by Matt Villano

Seeing No Evil: Is It Time To Regulate the ISP Industry?

Nov 01, 200517 mins
IT Strategy

In a mock courthouse earlier this year, the smack of a gavel opened a case for the ages. Behind one bench, the defendants: Internet service providers, on trial for not providing adequate security to their customers. Behind the other bench, the plaintiffs: fictional companies ravaged by distributed denial of service (DDoS) attacks. The jury: hundreds of IT security professionals, packed into a conference room at the Gartner IT Security Summit to watch it all unfold.

The plaintiffs argued that ISPs could do much more to improve security by scanning subscriber computers, monitoring traffic and shutting down suspicious network uses. The defendants claimed that performing such scans would violate user privacy and that it would be impossible to distinguish malicious traffic from legitimate e-mails.

Accusations flew. The plaintiffs equated ISP intransigence to that of a homeowner whose property is dangerous but doesn’t buy a fence to keep others out. In response, the defendants said people should stay away from dangerous property; that safety is a responsibility that falls squarely on the individual. Next, in a rhetorical ploy, defense lawyers asked jurors if any of them would be willing to stay at a hotel that offered Internet access in exchange for the right to scan all computers for security vulnerabilities. Not one member of the audience raised a hand.

Around and around the two sides went, attacking each other like packs of wolves. The interchange got so heated at times that people almost forgot it was fake. Someday soon, however, this scenario could be real. As security threats such as DDoS attacks, identity theft and phishing continue to plague the Internet, ISPs find themselves under increasing pressure from business and consumers to eradicate risks before they get to the end users. Because ISPs control the pipes through which information is delivered, many customers, including CIOs, insist that service providers must play a more active role in securing the traffic that they deliver.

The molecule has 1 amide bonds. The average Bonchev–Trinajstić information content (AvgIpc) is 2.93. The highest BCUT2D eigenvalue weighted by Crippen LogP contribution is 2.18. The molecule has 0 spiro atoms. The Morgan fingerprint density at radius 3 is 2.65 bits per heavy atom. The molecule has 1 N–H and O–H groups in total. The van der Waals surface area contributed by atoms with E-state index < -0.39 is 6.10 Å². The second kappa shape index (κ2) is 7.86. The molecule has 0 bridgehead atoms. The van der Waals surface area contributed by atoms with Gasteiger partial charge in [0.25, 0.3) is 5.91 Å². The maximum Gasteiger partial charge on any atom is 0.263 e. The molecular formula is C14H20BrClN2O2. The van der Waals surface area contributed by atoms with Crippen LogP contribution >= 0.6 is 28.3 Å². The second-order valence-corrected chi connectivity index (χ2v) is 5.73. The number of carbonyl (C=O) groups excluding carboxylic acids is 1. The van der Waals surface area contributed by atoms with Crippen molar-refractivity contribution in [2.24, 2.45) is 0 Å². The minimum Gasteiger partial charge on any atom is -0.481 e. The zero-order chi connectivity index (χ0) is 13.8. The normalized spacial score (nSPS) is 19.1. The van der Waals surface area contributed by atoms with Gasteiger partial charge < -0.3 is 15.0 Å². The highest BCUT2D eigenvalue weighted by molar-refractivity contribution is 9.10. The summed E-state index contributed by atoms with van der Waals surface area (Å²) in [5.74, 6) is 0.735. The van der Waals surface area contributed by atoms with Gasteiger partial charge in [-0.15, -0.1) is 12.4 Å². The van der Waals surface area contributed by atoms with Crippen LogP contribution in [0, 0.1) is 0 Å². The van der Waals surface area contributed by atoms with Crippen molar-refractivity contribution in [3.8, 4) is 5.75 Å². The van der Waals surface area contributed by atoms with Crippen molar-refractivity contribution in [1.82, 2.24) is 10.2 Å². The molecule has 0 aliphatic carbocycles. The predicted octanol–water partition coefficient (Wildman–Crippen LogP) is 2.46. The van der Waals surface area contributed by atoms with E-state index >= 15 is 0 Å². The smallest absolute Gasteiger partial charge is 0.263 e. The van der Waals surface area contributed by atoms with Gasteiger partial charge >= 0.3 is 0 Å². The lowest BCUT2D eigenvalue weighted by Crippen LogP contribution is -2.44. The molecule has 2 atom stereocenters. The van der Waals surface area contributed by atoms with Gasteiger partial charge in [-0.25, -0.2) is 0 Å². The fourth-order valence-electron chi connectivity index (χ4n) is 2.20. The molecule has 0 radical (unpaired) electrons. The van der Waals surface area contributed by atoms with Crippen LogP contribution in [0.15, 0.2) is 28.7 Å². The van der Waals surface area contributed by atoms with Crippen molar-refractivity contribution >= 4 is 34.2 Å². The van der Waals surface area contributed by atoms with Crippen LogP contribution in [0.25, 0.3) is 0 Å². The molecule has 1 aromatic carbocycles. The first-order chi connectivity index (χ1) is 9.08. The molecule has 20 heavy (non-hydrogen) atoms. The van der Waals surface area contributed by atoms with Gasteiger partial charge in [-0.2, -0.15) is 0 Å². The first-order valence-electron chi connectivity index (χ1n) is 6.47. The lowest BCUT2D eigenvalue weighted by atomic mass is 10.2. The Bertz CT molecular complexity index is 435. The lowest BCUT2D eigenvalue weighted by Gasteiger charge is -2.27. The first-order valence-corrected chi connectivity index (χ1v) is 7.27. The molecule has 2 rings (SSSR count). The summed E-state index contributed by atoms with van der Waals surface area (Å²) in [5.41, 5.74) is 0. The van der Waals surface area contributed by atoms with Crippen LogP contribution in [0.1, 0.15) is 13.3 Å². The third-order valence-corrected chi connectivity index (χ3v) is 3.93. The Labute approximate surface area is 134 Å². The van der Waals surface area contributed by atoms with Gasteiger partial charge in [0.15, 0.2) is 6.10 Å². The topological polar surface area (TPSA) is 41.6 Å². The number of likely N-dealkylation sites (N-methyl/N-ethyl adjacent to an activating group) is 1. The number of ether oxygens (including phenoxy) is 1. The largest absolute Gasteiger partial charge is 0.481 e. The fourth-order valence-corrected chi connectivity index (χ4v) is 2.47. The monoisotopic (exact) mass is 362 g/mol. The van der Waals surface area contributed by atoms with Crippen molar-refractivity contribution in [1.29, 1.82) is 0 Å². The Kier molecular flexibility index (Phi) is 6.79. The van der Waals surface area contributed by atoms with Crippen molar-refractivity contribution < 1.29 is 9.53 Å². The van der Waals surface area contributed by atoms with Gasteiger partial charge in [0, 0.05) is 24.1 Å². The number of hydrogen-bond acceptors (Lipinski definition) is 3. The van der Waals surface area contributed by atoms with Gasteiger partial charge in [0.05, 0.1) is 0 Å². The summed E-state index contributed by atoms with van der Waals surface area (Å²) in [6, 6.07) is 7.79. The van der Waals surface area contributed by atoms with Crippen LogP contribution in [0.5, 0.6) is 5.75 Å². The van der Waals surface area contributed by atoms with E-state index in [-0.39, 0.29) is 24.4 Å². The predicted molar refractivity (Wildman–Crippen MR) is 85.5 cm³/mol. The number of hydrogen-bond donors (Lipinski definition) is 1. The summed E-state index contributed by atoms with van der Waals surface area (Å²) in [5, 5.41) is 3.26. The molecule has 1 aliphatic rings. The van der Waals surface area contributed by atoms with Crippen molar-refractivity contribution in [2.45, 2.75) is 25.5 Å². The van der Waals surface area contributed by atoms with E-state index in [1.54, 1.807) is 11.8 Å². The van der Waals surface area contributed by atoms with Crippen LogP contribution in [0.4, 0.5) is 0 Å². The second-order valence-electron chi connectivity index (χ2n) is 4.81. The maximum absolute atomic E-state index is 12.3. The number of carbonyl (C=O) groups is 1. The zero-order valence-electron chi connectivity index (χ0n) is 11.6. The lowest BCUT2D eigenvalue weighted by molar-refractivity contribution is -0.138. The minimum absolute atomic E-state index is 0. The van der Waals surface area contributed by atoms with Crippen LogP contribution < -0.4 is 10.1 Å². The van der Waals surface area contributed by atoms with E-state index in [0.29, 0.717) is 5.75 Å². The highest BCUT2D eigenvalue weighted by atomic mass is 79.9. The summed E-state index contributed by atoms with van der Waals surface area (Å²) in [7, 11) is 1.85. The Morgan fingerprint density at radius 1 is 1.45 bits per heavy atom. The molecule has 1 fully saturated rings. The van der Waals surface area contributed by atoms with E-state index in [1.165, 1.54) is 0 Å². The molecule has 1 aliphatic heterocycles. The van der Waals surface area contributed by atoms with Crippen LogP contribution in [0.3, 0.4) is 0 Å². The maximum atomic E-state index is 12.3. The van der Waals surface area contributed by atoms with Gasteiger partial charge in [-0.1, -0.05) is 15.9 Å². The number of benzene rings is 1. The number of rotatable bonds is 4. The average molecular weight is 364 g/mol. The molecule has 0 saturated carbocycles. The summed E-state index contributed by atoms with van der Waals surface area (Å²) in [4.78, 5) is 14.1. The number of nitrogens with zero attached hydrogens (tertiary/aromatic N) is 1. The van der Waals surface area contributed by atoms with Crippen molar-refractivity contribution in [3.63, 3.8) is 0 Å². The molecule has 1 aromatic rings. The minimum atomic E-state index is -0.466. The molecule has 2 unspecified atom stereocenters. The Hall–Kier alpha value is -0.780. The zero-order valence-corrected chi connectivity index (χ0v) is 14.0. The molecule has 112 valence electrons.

“Right now, all ISPs provide is entry to the Internet, period,” says Stephen Warren, CIO of the Federal Trade Commission. “Believe me, it’s in their best interests to get all the crap off their lines.”

As Warren implies, the time for action is now. If water utilities can be required by state and local governments to deliver water that is clean and acceptable to drink, why can’t ISPs be required to deliver data that is safe and threat-free? Such requirements would hold ISPs accountable for cleaning up their networks and force them to monitor traffic as it passes through their pipes for maliciousness of all kinds. Regulating ISPs in this way also would relieve at least some of the security burden from CIOs, freeing up more time, money and resources for other areas.

But so far, those types of government regulations and industrywide policies governing ISP security do not yet exist. In part, that’s because ISPs came of age in the Wild West ethos of the Internet, and providers generally have been unwilling to spend the extra money and resources to secure the middle of the information pipe for all of their users. In addition, many ISPs think that if they become security cops or anything more than traffic carriers, they will be legally liable in the event of security breaches. They are also concerned about censorship issues and blocking legitimate e-mails that look like spam.

How valid are these concerns? Should ISP security be regulated much like utilities (and to a lesser extent, the airlines) are now? Are industrywide polices governing security even feasible? These were among the questions that jurors considered as they deliberated over a verdict at the Gartner mock trial. CIOs struggling to secure their own networks must stand among those who consider these questions and look for answers. After all, what’s at stake is the viability of the Internet as a medium for commerce, communication and business connectivity into the 21st century and beyond.